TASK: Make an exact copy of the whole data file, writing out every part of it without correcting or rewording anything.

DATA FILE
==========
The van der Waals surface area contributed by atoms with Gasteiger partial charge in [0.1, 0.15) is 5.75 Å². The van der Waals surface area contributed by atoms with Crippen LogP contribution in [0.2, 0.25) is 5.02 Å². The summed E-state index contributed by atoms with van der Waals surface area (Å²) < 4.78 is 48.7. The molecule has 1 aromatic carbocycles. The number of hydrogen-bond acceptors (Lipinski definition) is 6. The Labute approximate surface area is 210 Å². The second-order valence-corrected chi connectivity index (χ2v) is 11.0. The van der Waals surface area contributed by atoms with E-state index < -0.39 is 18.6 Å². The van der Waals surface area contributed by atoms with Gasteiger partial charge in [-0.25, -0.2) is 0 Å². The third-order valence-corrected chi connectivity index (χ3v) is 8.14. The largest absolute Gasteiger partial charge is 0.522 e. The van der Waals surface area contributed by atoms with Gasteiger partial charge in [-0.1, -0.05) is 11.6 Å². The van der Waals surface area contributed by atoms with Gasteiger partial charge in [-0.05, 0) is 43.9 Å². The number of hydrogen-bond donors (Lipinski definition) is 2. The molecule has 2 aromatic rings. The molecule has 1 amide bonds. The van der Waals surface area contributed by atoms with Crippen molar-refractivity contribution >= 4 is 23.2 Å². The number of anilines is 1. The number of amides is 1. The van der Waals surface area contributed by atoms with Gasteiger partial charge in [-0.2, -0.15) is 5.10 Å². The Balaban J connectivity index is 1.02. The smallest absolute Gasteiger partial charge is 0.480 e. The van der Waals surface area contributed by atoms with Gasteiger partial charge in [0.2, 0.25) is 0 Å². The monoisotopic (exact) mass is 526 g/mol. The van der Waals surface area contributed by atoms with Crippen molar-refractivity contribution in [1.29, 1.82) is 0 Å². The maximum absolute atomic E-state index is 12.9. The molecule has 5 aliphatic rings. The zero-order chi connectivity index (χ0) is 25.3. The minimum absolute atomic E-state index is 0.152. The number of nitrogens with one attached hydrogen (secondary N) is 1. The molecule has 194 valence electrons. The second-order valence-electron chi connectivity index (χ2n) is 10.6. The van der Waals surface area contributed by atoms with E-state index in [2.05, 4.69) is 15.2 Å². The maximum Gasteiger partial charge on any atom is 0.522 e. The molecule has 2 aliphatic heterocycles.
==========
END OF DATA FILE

The van der Waals surface area contributed by atoms with Gasteiger partial charge in [0.1, 0.15) is 5.75 Å². The van der Waals surface area contributed by atoms with Crippen LogP contribution in [0.2, 0.25) is 5.02 Å². The summed E-state index contributed by atoms with van der Waals surface area (Å²) < 4.78 is 48.7. The molecule has 1 aromatic carbocycles. The number of hydrogen-bond acceptors (Lipinski definition) is 6. The Labute approximate surface area is 210 Å². The second-order valence-corrected chi connectivity index (χ2v) is 11.0. The van der Waals surface area contributed by atoms with E-state index < -0.39 is 18.6 Å². The van der Waals surface area contributed by atoms with Gasteiger partial charge in [-0.25, -0.2) is 0 Å². The third-order valence-corrected chi connectivity index (χ3v) is 8.14. The largest absolute Gasteiger partial charge is 0.522 e. The van der Waals surface area contributed by atoms with Gasteiger partial charge in [-0.1, -0.05) is 11.6 Å². The van der Waals surface area contributed by atoms with Gasteiger partial charge in [-0.05, 0) is 43.9 Å². The number of hydrogen-bond donors (Lipinski definition) is 2. The molecule has 2 aromatic rings. The molecule has 1 amide bonds. The van der Waals surface area contributed by atoms with Crippen molar-refractivity contribution >= 4 is 23.2 Å². The number of anilines is 1. The number of amides is 1. The van der Waals surface area contributed by atoms with Gasteiger partial charge in [-0.2, -0.15) is 5.10 Å². The Balaban J connectivity index is 1.02. The smallest absolute Gasteiger partial charge is 0.480 e. The van der Waals surface area contributed by atoms with Gasteiger partial charge in [0.2, 0.25) is 0 Å². The monoisotopic (exact) mass is 526 g/mol. The van der Waals surface area contributed by atoms with Crippen molar-refractivity contribution in [1.29, 1.82) is 0 Å². The maximum absolute atomic E-state index is 12.9. The molecule has 5 aliphatic rings. The zero-order chi connectivity index (χ0) is 25.3. The minimum absolute atomic E-state index is 0.152. The number of nitrogens with one attached hydrogen (secondary N) is 1. The molecule has 194 valence electrons. The second-order valence-electron chi connectivity index (χ2n) is 10.6. The van der Waals surface area contributed by atoms with E-state index in [2.05, 4.69) is 15.2 Å². The maximum Gasteiger partial charge on any atom is 0.522 e. The molecule has 2 aliphatic heterocycles.